So you’re thinking of a getting a cat? Or perhaps a cat has decided to get you?
It happens… Mine was a stray living in a bush in my garden before she decided to upgrade her accommodation to my house. Some people end up with one mewling on their doorstep every night until they finally give in. Whether it’s you or the cat that’s made the conscious decision, it’s a huge commitment – sometimes as long as 20 years.
“Ask yourself: What do I want from a cat?” says cat behaviourist Vicky Halls. “Ideally the answer is ‘very little’. You should never make any demands of it. A lot of people think of the cat as small dog. Or a little person. A little member of the family. They ultimately become that but they’re very different.”
Poor expectations invariably lead to feline homelessness. Cats are complex characters, take time to understand it and you’ll develop a great relationship. Naturally your lifestyle will influence your choice of cat – if you’re busy working all day, for example, then an indoor cat, or an older one who needs more attention, isn’t a wise choice.
How to buy one…
Firstly, the costs: A good rule of thumb budget of keeping a cat is approximately £1,000 a year. This includes pet insurance, regular worming, flea treatment, litter and food. Unless you’re buying a pedigree then a cat itself won’t cost much at all. Buying options are: Local adverts in the vet or community by people whose cat has had kittens, a reputable breeder (if you’re keen on a particular pedigree) or a rescue centre. Thankfully the cruel issue of puppy farms we highlighted here isn’t as endemic for cats but there are still many unscrupulous breeders. The Governing Council Of The Cat Fancy is one of the most reliable resources for checking up on a breeder’s reputation. And of course, avoid buying them from a pet shop – you won’t be sure of its history, parentage or whether it's been treated well or not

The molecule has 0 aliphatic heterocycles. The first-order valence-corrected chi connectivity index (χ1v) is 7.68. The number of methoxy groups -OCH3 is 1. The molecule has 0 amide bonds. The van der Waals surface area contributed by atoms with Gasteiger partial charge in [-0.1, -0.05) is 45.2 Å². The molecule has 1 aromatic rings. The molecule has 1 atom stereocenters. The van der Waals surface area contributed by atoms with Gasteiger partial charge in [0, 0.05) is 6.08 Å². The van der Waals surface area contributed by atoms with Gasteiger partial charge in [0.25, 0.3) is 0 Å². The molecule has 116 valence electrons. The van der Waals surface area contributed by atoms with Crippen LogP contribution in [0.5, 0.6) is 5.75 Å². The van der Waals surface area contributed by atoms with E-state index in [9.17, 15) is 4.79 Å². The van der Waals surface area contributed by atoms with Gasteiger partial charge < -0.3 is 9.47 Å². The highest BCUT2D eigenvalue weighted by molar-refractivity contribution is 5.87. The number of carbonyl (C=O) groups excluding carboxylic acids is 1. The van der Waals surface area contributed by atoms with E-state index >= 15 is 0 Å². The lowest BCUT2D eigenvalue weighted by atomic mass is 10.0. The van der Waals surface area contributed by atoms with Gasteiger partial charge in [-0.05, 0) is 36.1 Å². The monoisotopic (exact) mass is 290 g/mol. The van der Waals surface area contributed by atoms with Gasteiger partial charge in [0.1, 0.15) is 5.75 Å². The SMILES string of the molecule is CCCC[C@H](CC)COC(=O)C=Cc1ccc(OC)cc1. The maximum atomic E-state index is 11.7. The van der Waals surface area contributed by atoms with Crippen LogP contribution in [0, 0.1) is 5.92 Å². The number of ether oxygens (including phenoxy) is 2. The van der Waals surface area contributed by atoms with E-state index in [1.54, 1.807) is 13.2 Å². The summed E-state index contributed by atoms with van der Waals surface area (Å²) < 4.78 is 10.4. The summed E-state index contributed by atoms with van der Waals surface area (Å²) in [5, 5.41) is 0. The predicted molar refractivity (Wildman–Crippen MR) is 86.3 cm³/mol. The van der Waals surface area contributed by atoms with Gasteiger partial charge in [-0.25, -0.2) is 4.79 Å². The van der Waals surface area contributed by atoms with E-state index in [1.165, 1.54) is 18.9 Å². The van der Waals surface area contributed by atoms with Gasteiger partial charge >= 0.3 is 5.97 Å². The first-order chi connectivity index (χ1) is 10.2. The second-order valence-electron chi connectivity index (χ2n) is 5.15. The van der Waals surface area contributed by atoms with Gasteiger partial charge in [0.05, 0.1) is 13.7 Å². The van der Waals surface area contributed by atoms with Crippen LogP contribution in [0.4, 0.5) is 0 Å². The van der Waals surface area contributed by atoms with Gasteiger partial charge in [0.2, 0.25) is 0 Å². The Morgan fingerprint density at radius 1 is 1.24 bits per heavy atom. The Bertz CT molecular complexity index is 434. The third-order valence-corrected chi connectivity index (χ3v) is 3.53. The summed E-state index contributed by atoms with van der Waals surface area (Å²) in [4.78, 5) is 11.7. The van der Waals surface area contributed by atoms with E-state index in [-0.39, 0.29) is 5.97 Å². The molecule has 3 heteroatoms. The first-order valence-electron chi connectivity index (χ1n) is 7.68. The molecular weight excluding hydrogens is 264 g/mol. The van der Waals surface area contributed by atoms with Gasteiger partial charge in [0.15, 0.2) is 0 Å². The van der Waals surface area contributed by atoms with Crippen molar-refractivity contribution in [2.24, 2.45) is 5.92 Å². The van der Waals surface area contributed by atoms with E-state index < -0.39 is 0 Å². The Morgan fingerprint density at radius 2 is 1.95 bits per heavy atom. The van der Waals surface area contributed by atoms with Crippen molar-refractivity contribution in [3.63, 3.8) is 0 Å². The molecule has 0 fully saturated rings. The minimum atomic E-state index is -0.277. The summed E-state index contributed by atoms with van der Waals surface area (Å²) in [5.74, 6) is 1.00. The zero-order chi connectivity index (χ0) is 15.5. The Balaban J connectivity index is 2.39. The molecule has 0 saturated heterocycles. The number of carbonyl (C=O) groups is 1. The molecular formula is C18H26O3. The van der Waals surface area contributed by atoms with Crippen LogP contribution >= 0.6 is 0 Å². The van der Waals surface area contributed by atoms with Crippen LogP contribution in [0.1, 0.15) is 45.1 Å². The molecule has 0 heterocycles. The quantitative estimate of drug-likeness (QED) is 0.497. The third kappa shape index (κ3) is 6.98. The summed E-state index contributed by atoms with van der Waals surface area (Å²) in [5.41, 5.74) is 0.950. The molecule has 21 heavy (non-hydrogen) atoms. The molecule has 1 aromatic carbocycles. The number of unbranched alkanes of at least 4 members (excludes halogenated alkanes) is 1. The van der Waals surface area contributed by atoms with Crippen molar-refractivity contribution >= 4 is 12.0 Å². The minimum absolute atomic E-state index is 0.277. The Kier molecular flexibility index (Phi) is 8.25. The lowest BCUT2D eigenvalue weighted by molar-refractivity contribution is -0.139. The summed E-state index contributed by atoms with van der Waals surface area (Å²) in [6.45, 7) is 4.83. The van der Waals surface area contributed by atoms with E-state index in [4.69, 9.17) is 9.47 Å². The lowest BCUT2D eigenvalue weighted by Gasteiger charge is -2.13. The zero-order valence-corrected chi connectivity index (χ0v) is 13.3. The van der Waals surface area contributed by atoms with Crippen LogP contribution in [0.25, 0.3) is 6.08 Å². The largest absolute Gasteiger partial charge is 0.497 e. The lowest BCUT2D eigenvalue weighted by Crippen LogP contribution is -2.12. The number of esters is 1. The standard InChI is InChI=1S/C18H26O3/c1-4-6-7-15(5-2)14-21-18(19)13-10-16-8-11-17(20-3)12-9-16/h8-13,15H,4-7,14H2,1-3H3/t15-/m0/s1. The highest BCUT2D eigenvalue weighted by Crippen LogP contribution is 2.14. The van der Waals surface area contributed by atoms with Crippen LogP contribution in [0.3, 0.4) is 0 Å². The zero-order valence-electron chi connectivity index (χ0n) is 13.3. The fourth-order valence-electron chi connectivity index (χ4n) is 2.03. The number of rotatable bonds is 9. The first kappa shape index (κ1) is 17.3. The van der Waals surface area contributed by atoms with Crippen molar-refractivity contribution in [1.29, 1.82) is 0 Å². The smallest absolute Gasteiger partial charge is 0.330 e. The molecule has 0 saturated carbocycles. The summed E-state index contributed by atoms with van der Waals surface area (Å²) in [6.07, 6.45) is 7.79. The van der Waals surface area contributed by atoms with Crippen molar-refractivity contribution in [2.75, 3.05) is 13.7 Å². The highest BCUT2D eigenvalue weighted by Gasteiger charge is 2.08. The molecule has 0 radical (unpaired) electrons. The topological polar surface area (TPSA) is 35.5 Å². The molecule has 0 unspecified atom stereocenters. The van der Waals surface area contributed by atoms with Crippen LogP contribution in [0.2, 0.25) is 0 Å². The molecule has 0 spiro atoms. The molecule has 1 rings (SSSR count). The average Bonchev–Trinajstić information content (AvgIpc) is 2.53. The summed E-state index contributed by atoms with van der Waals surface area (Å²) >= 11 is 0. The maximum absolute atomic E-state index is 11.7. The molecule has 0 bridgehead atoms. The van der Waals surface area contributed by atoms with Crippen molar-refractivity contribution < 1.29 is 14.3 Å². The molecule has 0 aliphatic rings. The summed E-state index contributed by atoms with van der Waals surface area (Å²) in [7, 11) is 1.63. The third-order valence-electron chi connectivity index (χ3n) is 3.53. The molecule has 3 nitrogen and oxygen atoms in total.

“If you’re going to get a kitten there are a few things you need to look out for,” says Claire Bessant, CEO of the Feline Advisory Bureau. “You want it to be physically healthy and you want one that’s socialised. Kittens need that human interaction before they’re seven weeks old or they’ll never have that need for human interaction. In those early stages they meet people, other cats and dogs. They take it as the norm. So check they’ve had that type of upbringing.” Ask about the parentage; if the mother is sociable with humans and the father is confident or bold then that’s a good indicator that it will be a good natured cat. Basic checks for health include bright eyes, clean nostrils, clean ears and a shiny coat. Being able to see a membrane in the corner of its eyes nearest the nose, or a dull coat also suggest ill health.